Next, to determine whether FANCC is necessary and required for neurite outgrowth, in the same manner as UNC5A, SH-SY5Y cells were depleted of either FANCC or UNC5A prior to differentiation. Knockdown of UNC5A or FANCC in SH-SY5Y cells resulted in a drastic reduction of differentiated cells and neurite outgrowth upon RA treatment (Fig. 2a). These results are consistent with our previous report showing that UNC5A and FANCC-depleted cells showed reduced cell growth and increased cell death [7]. As shown in Fig. 2b, western blotting experiments confirmed knockdown of FANCC and UNC5A in cells. In addition, labeling of F-actin filaments with phalloidin conjugate confirmed the reduced branching and outgrowth of neurites in cells depleted of either FANCC or UNC5A (Fig. 2c) consistent with a significant reduction in neurite length (Fig. 2d). These results suggest that FANCC and UNC5A are required for neuronal differentiation mechanisms.
Fig. 2
Fig. 2

FANCC and UNC5A are required for neurite outgrowth. a Representative microscopic images of SH-SY5Y cells stably transduced with shRNA against FANCC (FANCCi), UNC5A (UNC5Ai), or control noncoding scrambled shRNA (Control) vectors (upper panels) and following differentiation with retinoic acid (+RA at 10μM; lower panels). Cells were visualized at ×40 magnification. b Western blots showing the depletion of FANCC using either one shRNA (sh-C1) or a mixture of 3 (sh-C3) against FANCC (upper blot) and a mixture of 5 shRNA against UNC5A (sh-U; lower blot) in SH-SY5Y cells. c Control cells transfected with empty vectors; NT: untransfected cells. c UNC5A- and FANCC-depleted SH-SY5Y cells (UNC5Ai and FANCCi, respectively) induced to differentiate with RA (10μM) were labeled with anti-UNC5A (blue) and anti-FANCC (green) antibodies and phalloidin conjugates (red). The labeled cells were visualized by confocal fluorescence microscopy at ×100 magnification using a Nikon E800 microscope equipped with a C1 confocal system. d Estimated neurite length measured estimated Control (n = 15) FANCCi (n = 21) and UNC5Ai (n = 11) ***p > 0.0001

Unc5A expression is reduced in FancC −/− brains

Given that FancC−/− mice present decreased neuronal production in developing cortex and adult brain [10], we evaluated Unc5A protein levels in brain cortex of FancC−/− mice compared to wild-type littermates. Results show that Unc5A is significantly reduced in the cerebral cortex of FancC−/− mice compared to wild-type littermates (Fig. 3a, b). Similarly, we observed reduced Unc5A gene expression in FancC−/− derived fibroblast cells compared to wild-type cells (Fig. 3c). These results suggest that FANCC may regulate UNC5A expression and/or stability. In line with this postulate, we have previously shown that UNC5A expression levels increased when co-expressed with FANCC [7]. Therefore, to investigate whether UNC5A levels are modulated by FANCC, we co-expressed UNC5A intracellular domain (UNC5AICD) with increasing amounts of FANCC. Because UNC5A interaction with FANCC occurs via both N-terminal (FANCC1–306) and C-terminal (FANCC307–558) caspase-mediated cleavage products, we also co-expressed increasing amounts of FANCC fragments with UNC5A [7, 19]. In order to stabilize FANCC, FANCE expression vector was added to each experimental condition [19, 20]. As expected, FANCE expression increased the stability of FANCC, as previously reported [20] but had no effect on UNC5A protein levels (Fig. 3d). Interestingly, neither the co-expression of increasing amounts of FANCC nor its N-terminal fragment, FANCC1–306, altered the levels of UNC5AICD (Fig. 3d, e). In contrast, when cells are transfected with ten times the amount of the C-terminal caspase cleavage product, FANCC307–558, UNC5AICD protein level increased dramatically by almost tenfolds (Fig. 3f). These results suggest that the C-terminal cleavage product of FANCC, FANCC307–558, positively impacts UNC5AICD protein stability. Further investigations are crucial to understand the functional consequence of this increased stability.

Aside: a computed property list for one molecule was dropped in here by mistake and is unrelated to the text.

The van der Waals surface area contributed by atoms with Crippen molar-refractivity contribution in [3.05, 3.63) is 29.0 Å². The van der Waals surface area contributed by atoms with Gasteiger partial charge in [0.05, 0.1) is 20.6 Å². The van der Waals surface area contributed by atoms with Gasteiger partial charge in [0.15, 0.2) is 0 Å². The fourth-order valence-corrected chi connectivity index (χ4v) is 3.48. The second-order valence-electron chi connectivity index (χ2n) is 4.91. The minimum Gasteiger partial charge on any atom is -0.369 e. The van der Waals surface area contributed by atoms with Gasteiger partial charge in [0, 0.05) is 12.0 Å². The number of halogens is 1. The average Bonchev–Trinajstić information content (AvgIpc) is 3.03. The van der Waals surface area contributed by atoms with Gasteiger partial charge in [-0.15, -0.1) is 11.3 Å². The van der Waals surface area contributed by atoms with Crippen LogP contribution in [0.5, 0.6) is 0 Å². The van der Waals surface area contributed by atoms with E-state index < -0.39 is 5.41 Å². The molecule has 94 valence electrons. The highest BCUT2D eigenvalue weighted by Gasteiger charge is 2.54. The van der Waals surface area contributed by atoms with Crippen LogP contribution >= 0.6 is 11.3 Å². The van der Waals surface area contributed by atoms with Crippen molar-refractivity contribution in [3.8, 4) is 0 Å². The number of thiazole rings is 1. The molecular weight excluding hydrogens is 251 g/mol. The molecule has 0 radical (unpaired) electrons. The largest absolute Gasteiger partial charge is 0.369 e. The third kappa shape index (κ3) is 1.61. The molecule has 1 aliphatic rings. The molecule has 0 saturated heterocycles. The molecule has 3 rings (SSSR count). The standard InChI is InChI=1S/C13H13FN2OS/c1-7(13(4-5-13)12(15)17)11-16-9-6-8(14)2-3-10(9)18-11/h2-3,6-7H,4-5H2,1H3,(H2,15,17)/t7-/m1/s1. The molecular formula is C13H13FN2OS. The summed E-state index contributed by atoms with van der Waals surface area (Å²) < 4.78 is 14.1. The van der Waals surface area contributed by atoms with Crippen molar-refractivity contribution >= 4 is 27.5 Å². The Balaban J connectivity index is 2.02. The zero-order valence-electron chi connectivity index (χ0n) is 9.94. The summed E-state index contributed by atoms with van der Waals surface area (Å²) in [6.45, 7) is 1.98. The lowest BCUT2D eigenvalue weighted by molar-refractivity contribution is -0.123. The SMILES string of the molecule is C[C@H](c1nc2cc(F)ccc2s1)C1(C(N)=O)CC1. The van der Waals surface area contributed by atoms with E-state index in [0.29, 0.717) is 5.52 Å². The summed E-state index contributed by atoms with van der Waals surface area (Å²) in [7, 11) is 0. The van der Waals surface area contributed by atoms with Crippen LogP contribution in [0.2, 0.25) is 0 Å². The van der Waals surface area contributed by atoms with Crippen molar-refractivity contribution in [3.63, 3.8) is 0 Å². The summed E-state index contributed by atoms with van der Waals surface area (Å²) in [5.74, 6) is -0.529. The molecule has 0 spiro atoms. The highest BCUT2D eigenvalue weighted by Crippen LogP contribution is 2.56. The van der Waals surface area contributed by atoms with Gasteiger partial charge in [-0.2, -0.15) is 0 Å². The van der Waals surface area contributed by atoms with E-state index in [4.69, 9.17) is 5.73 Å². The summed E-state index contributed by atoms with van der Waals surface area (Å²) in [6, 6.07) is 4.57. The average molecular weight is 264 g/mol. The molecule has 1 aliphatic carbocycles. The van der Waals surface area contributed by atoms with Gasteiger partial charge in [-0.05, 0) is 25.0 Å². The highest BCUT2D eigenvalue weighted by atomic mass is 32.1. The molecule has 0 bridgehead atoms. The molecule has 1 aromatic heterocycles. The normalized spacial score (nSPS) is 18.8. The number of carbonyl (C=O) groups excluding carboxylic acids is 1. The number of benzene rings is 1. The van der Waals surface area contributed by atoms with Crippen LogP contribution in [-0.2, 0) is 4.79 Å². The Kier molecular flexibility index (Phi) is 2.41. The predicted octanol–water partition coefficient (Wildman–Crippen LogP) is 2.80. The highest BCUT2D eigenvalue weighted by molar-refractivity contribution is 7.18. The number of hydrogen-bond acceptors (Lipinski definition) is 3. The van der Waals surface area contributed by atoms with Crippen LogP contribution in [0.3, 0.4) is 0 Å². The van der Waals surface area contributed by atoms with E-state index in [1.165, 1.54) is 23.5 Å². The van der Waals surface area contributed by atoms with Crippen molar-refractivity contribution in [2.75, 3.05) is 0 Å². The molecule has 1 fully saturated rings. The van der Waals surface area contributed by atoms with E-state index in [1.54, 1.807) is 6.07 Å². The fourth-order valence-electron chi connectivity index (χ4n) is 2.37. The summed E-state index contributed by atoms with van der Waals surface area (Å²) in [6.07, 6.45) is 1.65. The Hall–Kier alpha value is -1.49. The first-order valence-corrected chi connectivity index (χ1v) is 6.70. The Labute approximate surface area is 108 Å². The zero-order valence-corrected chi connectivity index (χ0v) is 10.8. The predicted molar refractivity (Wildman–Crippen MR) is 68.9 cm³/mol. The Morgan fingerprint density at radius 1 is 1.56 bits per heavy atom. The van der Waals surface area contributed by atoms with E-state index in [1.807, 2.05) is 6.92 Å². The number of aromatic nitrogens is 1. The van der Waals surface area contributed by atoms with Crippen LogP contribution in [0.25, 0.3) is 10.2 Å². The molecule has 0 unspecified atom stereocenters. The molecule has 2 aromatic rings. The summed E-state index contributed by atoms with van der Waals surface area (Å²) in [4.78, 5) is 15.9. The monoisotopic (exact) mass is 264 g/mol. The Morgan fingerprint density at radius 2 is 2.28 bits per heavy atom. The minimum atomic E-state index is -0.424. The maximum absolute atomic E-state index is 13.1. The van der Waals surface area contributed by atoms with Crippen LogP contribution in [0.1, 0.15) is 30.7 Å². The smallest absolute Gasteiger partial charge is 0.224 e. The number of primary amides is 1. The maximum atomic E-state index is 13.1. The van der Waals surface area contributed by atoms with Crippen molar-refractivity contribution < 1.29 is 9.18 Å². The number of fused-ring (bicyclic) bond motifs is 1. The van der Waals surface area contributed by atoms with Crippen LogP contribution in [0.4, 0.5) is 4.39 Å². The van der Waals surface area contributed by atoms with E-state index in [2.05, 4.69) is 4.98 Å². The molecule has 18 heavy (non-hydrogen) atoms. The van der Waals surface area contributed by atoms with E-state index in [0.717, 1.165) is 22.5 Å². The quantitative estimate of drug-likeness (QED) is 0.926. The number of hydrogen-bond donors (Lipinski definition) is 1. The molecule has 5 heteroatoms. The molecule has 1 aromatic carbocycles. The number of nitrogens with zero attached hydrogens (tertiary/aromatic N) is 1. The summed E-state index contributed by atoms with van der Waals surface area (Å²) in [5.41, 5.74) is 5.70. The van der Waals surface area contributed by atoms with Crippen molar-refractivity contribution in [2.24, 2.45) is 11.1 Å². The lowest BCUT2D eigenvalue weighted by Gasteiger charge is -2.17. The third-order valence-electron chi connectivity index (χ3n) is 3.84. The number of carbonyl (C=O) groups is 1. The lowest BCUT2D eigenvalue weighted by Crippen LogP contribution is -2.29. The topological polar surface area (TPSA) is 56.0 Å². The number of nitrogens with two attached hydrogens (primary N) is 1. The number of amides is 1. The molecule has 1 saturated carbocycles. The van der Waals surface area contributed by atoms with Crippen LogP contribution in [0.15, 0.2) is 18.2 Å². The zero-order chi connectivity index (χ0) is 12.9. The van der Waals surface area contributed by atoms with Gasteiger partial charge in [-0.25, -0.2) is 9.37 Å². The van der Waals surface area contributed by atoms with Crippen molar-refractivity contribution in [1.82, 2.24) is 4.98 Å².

Fig. 3
Fig. 3

Reduced expression of UNC5A in FancC−/− cells. a Reduced expression of Unc5A in brain cortex of FancC−/− mice compared to wild-type littermates. Western blotting was performed with the indicated antibodies. Each lane represents a different animal (WT: n = 6; FancC−/−: n = 8). b Bar graph represents ratio of Unc5A normalized to tubulin from WT (n = 6) and FancC−/− mice (n = 8). c Bar graph representation of UNC5A expression normalized to Sdha and Tbp from wild-type (WT) and FancC−/−-derived fibroblasts (n = 3). RLU: Relative light units. df HEK293T cells were transfected with UNC5AICD, FANCE and FANCC constructs expressing full-length FANCC (in d), FANCC1–306 (in e) or FANCC307–558 (in f). Constructs were transfected at a molecular ratio of 1:1:1 or with 10 times the molar amount of FANCE, FANCC or UNC5AICD as indicated in the figure. The total amount of transfected plasmid was equalized for all strategies with control empty vectors. Representative immunoblots performed with anti-HA (UNC5AICD), anti-FANCC, anti-FANCE or anti-GAPDH antibodies are shown. Arrows indicate appropriate protein bands. Bar graphs represent the mean fold change ± SEM of UNC5A protein levels normalized to GAPDH compared to 1:1:1 transfection controls in at least 4 separate experiments. *p < 0.05; **p < 0.005